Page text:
Grenadiers Royaux de Châtillon

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Hierarchical Path: Seven Years War (Main Page) >> Armies >> French Army >> Grenadiers Royaux de Châtillon

Origin and History

A decree, dated September 15 1744, created a grenadier company within each French militia battalion. On April 10 1745, another decree ordered to detach all militia grenadier companies from their parent battalion and to group them in 11 regiments of Grenadiers Royaux. Each regiment consisted of a single battalion wearing its colonel's name. The 5th Regiment was placed under the command of colonel de Beauteville.

To create a new recruitment source for these new regiments, a decree of January 28 1746 created a new company of grenadiers in each militia battalion. These new grenadiers were designated as Grenadiers postiches.

At the outbreak of the Seven Years' War in 1756, militia battalions were assembled. The decree of December 5 1756 stipulated that the Grenadiers postiches had to be detached from their parent militia battalion (there were 107 such battalions) and incorporated into the 11 existing Grenadiers Royaux battalions, thus increasing the effective strength of each of these regiments from 1 to 2 battalions.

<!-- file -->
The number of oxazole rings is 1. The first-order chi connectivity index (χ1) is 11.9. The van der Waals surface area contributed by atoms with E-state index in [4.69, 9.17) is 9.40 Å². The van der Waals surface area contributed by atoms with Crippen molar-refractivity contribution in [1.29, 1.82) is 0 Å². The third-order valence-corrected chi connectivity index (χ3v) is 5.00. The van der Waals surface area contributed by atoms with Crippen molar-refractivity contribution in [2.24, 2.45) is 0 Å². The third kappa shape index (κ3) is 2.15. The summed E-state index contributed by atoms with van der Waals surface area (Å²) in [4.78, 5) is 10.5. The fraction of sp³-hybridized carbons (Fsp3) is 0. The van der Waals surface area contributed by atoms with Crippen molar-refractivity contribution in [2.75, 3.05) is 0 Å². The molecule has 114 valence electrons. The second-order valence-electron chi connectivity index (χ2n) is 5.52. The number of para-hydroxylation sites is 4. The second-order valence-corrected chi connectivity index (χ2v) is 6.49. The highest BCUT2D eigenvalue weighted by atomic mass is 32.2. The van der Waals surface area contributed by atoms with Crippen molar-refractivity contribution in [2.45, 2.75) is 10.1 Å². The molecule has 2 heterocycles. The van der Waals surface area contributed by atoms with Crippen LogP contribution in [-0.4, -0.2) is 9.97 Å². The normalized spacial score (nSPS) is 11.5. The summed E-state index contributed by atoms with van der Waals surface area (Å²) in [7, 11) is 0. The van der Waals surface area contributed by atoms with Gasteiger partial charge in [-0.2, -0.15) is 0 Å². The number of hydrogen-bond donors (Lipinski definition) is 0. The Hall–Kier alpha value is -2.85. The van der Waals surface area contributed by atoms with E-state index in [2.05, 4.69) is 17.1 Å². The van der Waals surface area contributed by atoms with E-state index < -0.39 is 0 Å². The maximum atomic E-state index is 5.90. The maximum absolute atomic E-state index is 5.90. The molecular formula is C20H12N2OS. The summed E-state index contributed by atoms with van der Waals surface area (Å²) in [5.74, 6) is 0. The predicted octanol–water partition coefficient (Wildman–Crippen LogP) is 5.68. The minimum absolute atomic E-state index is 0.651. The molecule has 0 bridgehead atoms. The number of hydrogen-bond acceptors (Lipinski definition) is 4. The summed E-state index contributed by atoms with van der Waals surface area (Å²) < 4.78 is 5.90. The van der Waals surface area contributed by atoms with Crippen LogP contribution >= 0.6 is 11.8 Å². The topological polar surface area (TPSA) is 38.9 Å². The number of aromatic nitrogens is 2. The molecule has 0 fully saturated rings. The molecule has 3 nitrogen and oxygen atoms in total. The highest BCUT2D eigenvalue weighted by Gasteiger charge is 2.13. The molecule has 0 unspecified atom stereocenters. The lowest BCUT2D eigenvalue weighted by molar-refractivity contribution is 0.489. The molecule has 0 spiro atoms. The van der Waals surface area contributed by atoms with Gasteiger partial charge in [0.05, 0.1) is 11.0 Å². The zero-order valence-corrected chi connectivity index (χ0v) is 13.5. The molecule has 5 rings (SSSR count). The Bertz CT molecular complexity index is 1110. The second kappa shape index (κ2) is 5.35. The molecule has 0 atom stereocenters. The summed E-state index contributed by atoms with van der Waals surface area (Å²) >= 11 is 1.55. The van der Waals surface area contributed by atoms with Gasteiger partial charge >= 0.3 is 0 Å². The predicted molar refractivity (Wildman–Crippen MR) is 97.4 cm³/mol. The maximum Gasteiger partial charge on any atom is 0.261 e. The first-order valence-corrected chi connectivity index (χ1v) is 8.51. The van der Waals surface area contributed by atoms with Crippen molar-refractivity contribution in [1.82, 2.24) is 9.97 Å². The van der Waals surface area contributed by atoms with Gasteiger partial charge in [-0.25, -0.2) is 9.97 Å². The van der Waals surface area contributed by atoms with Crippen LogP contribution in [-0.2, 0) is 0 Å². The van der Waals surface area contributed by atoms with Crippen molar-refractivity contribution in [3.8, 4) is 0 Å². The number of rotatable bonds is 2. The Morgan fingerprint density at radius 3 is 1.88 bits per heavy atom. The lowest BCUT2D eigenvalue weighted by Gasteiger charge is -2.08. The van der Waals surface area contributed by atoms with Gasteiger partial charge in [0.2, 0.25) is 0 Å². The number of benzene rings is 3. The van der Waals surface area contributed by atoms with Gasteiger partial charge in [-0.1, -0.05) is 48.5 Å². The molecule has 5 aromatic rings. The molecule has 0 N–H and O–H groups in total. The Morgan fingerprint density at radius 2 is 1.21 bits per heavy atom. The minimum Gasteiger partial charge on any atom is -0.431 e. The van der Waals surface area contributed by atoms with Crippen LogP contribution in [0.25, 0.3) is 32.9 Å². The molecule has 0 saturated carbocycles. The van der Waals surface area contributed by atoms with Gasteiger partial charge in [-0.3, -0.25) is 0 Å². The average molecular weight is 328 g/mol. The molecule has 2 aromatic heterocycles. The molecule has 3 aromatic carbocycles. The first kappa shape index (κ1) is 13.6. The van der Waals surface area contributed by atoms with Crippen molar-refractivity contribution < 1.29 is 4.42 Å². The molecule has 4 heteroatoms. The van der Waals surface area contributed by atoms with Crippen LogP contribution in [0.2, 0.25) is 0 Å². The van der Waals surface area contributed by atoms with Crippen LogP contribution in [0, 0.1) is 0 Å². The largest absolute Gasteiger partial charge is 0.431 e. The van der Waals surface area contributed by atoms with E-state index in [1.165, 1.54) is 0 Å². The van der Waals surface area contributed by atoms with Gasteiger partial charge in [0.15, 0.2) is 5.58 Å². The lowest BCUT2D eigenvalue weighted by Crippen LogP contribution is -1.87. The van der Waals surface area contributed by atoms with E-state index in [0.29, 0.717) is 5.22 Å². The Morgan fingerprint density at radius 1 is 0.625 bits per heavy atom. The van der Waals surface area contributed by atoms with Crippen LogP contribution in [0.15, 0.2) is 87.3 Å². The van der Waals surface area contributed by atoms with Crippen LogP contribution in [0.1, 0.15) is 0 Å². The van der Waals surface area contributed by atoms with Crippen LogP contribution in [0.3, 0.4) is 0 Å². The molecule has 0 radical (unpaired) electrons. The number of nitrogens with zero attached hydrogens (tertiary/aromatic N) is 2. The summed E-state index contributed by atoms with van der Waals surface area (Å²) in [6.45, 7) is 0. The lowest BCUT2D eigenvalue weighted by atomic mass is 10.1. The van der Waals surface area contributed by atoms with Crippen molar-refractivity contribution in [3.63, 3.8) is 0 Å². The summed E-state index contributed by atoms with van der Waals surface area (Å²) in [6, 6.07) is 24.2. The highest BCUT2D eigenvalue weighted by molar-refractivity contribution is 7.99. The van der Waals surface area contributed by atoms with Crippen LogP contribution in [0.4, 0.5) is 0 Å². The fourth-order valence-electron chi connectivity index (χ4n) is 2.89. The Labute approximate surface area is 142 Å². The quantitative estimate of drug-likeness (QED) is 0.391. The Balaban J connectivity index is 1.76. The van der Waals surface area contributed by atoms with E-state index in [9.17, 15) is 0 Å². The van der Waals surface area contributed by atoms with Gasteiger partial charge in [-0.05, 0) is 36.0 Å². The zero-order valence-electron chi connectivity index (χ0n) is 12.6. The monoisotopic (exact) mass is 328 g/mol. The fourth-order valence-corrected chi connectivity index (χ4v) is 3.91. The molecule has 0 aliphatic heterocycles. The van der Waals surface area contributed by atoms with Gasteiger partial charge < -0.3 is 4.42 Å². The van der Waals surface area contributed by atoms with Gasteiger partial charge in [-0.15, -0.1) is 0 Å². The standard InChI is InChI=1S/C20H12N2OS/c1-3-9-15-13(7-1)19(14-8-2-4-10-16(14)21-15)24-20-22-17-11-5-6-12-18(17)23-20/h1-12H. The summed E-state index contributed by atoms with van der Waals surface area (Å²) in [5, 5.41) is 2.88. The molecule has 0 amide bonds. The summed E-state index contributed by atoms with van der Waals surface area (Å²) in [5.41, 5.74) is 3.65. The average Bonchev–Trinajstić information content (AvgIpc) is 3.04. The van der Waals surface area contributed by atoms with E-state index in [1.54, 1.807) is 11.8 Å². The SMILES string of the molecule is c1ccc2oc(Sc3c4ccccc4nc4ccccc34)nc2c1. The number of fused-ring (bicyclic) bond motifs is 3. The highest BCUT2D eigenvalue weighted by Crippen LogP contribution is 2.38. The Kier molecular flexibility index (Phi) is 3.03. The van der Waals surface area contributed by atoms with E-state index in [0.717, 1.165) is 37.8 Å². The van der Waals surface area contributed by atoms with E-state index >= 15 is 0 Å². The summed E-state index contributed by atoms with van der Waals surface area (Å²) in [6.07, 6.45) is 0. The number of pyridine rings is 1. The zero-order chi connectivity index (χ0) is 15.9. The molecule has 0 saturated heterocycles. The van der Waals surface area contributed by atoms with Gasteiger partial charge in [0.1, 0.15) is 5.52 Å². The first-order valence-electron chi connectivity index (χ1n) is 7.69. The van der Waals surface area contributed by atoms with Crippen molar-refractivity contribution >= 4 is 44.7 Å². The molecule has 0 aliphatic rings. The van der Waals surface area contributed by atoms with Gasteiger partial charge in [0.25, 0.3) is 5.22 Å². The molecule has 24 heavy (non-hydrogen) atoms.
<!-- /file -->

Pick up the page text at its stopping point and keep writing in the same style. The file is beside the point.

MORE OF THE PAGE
The 5th regiment now consisted of:

  • staff
    • 1 colonel
    • 1 lieutenant-colonel
    • 1 major
    • 2 aides-major
  • 2 battalions each consisting of 10 companies of Grenadiers Royaux or Grenadiers postiches
    • each company of Grenadiers Royaux consisted of:
      • 1 captain
      • 1 lieutenant
      • 2 sergeants
      • 3 corporals
      • 3 ansepessades
      • 1 drummer
      • 41 grenadiers
    • each company of Grenadiers postiches consisted of:
      • 1 captain
      • 1 lieutenant
      • 3 sergeants
      • 3 corporals
      • 3 ansepessades
      • 1 drummer
      • 51 grenadiers

N.B.: we have not found any information indicating whether the companies of Grenadiers postiches were intermingled with companies of Grenadiers Royaux within each battalion or if they rather formed two distinct battalions.

During the Seven Years' War, the regiment was under the command of:

  • since March 1747: de Châtillon
  • from 1759: de Longaunay
  • from 1762 until December 10 1762: Hoffelize

All Grenadiers Royaux regiments were disbanded on December 10 1762.

Service during the War

From 1756 to 1760, the regiment was cantoned on the coasts of France.

In 1761, the regiment served under the command of the duc de Broglie. On July 16, as part of de Broglie's grenadier corps, the regiment fought at the battle of Vellinghausen, where the corps made up the left column and captured the castle of Nadel.

Uniform

All Grenadiers Royaux regiments had the same uniform, the sole distinction being the colour of the epaulette on the right shoulder which varied from one regiment to the other.

Privates

Uniform in 1758 - Source: Kronoskaf
Uniform Details as per
Troupes du Roi, Infanterie française et étrangère, année 1757

completed where necessary with information from Pajol and Mouillard